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First Chair: Concert Photography Advice by Sherry Fisher

Roy Hargrove Roy Hargrove Photo by Morrice Blackwell

In our "First Chair" guest editorials, professional musicians and artists share with the Jazz Review a few tricks of the trade.  Our first guest is professional photographer Sherry Fisher, who is known for her creative and energetic live music portfolio.  We asked Sherry to share with us her "starter" suggestions for helping fans take better concert photos.

 

Shooting live music can be one of the hardest subjects to photograph. It’s like trying to capture a sporting event (action) with low lighting, or constantly changing color spotlights and a portrait session all at the same time!

If you would like to get some good photos of your favorite jazz artists, you can try some of these hints and suggestions:

- Try not to shoot the artist when they are behind the mike stand, at some point they usually move from center stage and you have your chance.

- Wait if the performer closes their eyes as they are playing, watch usually most players will open them at some point in the song. Although you can also get great shots with their eyes closed, most people rather see the eyes open.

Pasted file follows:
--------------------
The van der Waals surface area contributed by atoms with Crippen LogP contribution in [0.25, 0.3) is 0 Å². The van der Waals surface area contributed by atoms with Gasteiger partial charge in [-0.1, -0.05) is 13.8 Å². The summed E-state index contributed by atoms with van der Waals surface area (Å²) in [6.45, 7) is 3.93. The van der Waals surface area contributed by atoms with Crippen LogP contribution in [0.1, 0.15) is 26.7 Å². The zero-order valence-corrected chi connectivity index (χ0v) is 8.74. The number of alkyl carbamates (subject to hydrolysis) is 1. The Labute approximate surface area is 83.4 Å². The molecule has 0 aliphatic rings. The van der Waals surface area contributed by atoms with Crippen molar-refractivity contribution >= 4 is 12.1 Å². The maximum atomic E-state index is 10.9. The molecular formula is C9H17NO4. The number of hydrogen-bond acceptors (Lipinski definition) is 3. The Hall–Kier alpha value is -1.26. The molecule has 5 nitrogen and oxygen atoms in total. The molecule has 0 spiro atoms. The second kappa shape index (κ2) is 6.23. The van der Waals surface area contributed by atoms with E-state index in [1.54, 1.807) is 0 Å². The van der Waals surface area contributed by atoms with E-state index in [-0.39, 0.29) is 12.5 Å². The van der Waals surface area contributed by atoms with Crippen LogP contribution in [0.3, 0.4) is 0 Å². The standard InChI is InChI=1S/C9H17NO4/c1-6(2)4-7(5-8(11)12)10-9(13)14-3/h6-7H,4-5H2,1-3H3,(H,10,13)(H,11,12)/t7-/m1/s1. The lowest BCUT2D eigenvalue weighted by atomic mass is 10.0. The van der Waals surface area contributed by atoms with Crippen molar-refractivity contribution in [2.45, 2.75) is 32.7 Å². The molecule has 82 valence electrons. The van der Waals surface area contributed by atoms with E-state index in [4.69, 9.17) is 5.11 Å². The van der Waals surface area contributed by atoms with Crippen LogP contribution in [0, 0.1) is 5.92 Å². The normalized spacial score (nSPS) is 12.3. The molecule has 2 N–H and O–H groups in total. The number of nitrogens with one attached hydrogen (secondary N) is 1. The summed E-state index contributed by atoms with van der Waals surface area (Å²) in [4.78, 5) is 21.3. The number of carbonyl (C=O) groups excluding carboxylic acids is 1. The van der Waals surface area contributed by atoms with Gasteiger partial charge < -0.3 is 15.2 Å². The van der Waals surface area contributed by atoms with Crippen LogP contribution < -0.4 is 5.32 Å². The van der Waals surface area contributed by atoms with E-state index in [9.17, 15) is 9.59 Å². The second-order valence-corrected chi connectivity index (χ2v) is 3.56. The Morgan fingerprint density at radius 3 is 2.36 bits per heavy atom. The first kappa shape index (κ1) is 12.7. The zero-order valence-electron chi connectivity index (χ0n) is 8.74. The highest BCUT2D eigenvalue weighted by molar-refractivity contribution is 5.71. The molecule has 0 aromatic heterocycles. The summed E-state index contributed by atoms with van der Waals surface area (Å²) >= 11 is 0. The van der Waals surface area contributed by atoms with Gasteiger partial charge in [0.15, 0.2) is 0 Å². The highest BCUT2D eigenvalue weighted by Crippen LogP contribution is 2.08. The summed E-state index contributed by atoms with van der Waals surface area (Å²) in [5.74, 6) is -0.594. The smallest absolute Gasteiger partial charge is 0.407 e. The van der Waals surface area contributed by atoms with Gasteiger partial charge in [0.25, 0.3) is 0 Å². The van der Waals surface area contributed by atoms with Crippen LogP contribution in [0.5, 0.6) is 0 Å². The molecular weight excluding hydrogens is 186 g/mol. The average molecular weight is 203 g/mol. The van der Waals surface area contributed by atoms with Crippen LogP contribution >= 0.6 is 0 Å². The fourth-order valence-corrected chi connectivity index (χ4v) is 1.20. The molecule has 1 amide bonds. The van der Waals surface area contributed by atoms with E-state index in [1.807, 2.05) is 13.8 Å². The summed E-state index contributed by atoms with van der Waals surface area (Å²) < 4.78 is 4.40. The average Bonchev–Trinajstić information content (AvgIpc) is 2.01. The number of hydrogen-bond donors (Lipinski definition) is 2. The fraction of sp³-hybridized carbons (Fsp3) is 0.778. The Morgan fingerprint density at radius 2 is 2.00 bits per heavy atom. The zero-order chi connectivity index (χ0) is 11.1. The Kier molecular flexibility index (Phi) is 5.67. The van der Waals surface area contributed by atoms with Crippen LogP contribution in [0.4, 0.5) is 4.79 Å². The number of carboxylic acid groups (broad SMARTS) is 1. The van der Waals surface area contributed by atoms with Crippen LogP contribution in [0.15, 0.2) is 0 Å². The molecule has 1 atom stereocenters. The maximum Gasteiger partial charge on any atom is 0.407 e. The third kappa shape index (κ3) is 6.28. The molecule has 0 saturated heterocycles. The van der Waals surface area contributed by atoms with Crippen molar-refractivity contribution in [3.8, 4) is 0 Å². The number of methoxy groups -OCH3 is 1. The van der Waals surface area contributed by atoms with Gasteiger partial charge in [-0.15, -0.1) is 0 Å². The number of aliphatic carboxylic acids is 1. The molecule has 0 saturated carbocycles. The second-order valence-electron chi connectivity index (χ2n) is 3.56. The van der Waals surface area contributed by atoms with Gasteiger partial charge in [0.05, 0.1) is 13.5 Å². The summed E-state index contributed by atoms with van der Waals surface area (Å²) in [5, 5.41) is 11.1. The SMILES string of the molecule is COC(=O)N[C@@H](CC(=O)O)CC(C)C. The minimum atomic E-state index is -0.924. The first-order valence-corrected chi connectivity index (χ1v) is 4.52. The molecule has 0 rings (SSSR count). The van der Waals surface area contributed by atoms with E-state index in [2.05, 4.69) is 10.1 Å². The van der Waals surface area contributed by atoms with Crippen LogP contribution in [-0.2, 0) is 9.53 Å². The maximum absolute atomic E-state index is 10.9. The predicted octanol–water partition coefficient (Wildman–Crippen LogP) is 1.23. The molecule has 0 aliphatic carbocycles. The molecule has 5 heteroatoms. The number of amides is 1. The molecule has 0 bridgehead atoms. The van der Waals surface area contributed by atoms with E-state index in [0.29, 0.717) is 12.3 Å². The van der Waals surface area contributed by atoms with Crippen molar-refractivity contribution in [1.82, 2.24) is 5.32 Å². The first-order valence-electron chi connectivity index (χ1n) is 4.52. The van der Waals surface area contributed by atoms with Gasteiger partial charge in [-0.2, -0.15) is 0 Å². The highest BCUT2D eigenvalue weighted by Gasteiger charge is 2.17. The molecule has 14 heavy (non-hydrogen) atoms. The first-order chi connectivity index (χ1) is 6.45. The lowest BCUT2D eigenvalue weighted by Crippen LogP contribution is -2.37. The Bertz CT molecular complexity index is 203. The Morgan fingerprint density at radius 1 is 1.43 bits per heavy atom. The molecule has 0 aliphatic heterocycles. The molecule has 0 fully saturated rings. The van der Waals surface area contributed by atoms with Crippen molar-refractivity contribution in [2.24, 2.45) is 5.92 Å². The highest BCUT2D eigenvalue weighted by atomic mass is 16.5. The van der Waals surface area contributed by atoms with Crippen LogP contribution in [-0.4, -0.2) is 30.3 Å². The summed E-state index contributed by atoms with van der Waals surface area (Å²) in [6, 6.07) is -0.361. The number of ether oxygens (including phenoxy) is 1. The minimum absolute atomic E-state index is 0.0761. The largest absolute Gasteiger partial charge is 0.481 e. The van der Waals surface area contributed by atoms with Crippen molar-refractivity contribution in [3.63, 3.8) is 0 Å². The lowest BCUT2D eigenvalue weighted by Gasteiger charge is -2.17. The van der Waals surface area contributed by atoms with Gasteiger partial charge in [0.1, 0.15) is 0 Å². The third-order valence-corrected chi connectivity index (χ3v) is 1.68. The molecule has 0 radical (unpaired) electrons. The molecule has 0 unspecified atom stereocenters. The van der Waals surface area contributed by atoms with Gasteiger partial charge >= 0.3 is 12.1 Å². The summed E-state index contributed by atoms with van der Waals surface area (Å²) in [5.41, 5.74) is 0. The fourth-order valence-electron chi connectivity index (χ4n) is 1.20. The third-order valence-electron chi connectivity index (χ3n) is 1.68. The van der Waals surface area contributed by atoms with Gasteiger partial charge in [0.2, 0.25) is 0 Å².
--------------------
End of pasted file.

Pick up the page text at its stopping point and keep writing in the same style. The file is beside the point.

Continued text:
- Look for a mannerism or movement that is a signature movement for that musician and be ready to capture it! I know some singers will gesture with their arms open wide and I know that I need to turn my camera horizontal so I don’t cut off the hands. Turn your camera to suit the action. Other musicians like some saxophonist raise their foot or use their hands to emphasize a note, bass players will often crouch down with their instrument-these are action shots that show the music.

- Try your best not to flash the performer in the eyes, sometimes you have no choice to get a certain photo. This will depend on your camera and lens and the venue.

Article by Sherry Fisher

For more information on Sherry's work, visit her website.

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